There was a time, not that long ago when The Big Ten was actually a big ten. From 1952 to 1992, the league was made up of core schools in a basic footprint. Ohio State in the east, Iowa in the west, eight other schools in between. And while it might not have been the most interesting football conference -- two schools in particular had a tendency to win all the time -- it certainly wasn't totally embarrassing (1970s Iowa and pretty-much-the-entire-timeframe Northwestern notwithstanding).
But Ohio State/Michigan/Hayden-era Iowa/occasionally interesting Mike White-era Illinois weren't enough for the league, especially once the NCAA stranglehold on televised football came to an end. And so the conference added some star power: Joe Paterno's Penn State, which was the first post-ten Big Ten team in 1993. The Nittany Lions spent the rest of the 90s running the show, going 70-16 overall and 41-15 in the conference. And then Paterno finally slipped for a while on the field, and then Paterno's mistakes off the field ended his tenure.
Penn State was a decent fit. It was in a state further east than any other Big Ten school, but the school was still largely Midwestern. It's west of the Appalachians. It has a dairy. It's in the middle of nowhere, and it was a traditional football powerhouse that was still relevant at the time it was added. Furthermore, Penn State didn't lose its recruiting territory when it came to the Big Ten; many of its players were drawn from within the Big Ten footprint or neighboring states, where Penn State Football was still Penn State Football. If you take away the horrible crimes committed within its program and the stigma that came from those crimes, there would be little reason to dispute Penn State's inclusion in the conference.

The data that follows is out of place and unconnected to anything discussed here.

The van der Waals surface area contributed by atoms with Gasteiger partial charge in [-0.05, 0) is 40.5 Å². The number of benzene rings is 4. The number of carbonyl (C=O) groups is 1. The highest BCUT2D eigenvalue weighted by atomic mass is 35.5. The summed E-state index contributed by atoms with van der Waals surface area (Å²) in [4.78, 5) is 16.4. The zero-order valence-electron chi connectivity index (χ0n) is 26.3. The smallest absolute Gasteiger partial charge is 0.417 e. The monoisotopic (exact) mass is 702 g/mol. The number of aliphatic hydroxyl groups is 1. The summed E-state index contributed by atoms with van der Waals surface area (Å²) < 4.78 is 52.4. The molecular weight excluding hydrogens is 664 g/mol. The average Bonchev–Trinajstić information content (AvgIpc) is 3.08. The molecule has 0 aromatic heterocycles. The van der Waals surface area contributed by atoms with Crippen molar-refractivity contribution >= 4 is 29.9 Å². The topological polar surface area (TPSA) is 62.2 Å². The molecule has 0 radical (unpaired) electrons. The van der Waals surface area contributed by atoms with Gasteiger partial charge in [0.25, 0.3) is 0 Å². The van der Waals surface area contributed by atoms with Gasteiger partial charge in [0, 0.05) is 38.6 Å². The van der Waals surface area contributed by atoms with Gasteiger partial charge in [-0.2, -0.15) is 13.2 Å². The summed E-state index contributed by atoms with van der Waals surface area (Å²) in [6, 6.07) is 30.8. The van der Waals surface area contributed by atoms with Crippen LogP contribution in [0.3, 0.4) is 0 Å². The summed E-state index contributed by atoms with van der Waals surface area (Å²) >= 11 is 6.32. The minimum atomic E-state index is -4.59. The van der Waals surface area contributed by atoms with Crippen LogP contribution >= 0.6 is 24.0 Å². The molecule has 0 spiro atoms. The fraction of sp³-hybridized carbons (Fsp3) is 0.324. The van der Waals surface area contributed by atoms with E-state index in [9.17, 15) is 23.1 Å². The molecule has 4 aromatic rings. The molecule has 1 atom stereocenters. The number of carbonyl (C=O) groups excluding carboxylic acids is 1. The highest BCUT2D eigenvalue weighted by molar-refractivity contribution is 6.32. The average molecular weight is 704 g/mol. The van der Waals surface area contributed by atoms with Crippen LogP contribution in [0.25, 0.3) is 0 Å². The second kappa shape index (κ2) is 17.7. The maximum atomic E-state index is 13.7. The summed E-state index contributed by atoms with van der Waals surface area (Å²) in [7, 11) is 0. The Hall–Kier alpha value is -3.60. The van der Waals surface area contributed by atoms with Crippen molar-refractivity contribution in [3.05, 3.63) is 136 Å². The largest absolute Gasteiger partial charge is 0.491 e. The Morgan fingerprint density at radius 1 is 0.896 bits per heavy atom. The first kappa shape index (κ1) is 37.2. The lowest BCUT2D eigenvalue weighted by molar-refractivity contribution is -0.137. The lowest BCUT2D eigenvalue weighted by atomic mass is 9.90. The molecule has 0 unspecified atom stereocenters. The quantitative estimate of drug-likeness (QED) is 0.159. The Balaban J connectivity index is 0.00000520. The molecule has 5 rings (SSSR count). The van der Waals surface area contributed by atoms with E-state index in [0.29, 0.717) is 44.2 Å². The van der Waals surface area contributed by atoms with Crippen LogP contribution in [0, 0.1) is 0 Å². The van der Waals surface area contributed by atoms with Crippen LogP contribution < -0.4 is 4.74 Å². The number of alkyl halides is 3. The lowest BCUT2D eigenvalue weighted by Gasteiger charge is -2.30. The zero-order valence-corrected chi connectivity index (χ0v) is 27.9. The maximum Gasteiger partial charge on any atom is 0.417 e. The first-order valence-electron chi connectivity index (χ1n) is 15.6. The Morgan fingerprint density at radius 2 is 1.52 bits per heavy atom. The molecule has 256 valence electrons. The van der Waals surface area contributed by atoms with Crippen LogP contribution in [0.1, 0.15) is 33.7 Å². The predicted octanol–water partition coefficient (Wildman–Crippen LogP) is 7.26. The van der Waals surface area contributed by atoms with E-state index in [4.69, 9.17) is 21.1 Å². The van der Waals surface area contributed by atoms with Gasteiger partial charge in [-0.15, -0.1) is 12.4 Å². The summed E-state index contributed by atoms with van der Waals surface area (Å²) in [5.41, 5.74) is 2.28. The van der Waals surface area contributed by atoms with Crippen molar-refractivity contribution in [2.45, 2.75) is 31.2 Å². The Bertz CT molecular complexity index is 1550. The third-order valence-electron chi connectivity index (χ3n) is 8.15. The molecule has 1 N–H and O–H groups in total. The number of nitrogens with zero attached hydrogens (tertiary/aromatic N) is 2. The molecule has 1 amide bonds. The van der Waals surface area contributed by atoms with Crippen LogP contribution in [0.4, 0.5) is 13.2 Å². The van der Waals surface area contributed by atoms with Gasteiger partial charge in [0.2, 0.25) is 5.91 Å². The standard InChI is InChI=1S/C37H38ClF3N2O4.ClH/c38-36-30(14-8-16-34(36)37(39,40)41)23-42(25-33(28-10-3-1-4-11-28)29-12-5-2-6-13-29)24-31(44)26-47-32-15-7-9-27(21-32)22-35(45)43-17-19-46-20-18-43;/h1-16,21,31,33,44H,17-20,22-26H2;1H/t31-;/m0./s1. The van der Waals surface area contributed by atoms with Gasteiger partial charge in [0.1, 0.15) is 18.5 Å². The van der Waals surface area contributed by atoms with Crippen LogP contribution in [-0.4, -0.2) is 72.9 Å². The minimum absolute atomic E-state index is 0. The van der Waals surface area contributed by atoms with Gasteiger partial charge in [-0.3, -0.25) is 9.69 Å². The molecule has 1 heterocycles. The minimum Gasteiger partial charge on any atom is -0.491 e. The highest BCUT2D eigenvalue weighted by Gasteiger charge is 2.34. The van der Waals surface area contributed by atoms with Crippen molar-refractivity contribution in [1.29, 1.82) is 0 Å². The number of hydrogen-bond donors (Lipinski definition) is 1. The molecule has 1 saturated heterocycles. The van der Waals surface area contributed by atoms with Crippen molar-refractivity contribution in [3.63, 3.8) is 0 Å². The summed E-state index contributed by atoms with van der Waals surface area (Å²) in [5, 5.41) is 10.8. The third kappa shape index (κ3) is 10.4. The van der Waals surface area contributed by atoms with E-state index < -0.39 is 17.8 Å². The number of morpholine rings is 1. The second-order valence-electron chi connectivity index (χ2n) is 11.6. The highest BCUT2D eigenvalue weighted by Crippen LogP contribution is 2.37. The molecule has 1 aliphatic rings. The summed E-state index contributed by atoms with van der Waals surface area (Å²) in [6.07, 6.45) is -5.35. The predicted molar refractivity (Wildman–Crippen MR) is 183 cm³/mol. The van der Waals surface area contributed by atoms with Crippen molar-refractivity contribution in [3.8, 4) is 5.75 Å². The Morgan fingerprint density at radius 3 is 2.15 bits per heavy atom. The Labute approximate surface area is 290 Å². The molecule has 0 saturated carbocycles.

But that's a big 'if'.
We were told that business mandated expansion to include Nebraska in 2011. The Big Ten Network, the biggest gamble ever taken by the league, was a gigantic success, a money tree that somehow didn't grow so large that it harmed the conference's top-tier broadcast rights.
But the Big Ten Network/broadcast television revenue model bastardized the league's goals. Now the league wanted big names -- and the big national broadcast dollars their games could command -- and cable-connected local television sets with cable companies willing to pay absurd carriage fees for BTN.
Jim Delany first used all of his television money to destabilize the Big 12, correctly sensing that the conference was quickly falling into a black hole centered in Austin and that its lack of history and geography made divisions natural and inevitable. He waved a bunch of cash at Nebraska and promoted the Big Ten's all-for-one mentality, and suddenly Nebraska was a Big Ten team.